Week 4 – “Representing Sati” Rajan

October 20, 2007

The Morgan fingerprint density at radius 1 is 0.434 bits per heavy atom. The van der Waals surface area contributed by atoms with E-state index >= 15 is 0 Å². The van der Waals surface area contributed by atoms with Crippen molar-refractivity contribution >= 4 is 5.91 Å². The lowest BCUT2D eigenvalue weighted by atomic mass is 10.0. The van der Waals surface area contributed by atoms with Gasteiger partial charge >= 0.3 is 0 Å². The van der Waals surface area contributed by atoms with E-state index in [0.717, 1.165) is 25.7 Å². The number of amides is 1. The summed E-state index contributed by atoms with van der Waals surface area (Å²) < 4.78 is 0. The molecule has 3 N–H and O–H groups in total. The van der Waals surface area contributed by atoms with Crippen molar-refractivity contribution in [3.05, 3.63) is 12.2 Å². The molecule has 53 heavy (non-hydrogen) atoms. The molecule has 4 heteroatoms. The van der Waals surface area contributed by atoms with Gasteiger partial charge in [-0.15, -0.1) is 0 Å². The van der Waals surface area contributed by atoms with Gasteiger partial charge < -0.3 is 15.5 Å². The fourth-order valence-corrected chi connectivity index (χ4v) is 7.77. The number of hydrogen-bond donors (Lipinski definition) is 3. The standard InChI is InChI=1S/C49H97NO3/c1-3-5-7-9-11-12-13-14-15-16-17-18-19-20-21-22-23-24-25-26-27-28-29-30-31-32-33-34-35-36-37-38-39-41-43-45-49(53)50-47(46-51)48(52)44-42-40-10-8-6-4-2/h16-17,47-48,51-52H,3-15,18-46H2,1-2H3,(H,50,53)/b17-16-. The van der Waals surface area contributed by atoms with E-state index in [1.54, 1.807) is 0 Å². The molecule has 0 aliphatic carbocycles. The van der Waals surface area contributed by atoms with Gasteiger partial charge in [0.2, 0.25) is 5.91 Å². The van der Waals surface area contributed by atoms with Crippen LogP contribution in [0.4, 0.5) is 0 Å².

Rajan refers to Ashis Nandy’s suggestion “that the sudden and major changes brought about by colonial rule produced effects of alienation in the Hindu male, and that the strong defense of sati advanced by some members of the indigenous male elite was an attempt to recover its identity by enforcing traditional patriarchal norms” (176). That is, because the Hindu men were being oppressed, they latched on to whatever was left of their own culture–in this instance, sati. This suggestion reminds me of what I’ve been commenting on about the situation of Jewish oppression under Roman imperialism. The Pharisees held so fiercely to the rules of the law in order to preserve something of their own culture from the Romans. Likewise, Hindu men defended and continued to enforce the practice of sati because it was something unique to their culture. Just like the law was not influencing Jewish culture positively (it was breeding hypocrisy), so sati in actual practice was a form of patriarchal oppression of Hindu women. Blind to the implications of sati on the women in their culture, the Hindu men could see only the efforts of white imperialism to erase one more aspect of Hindu culture.

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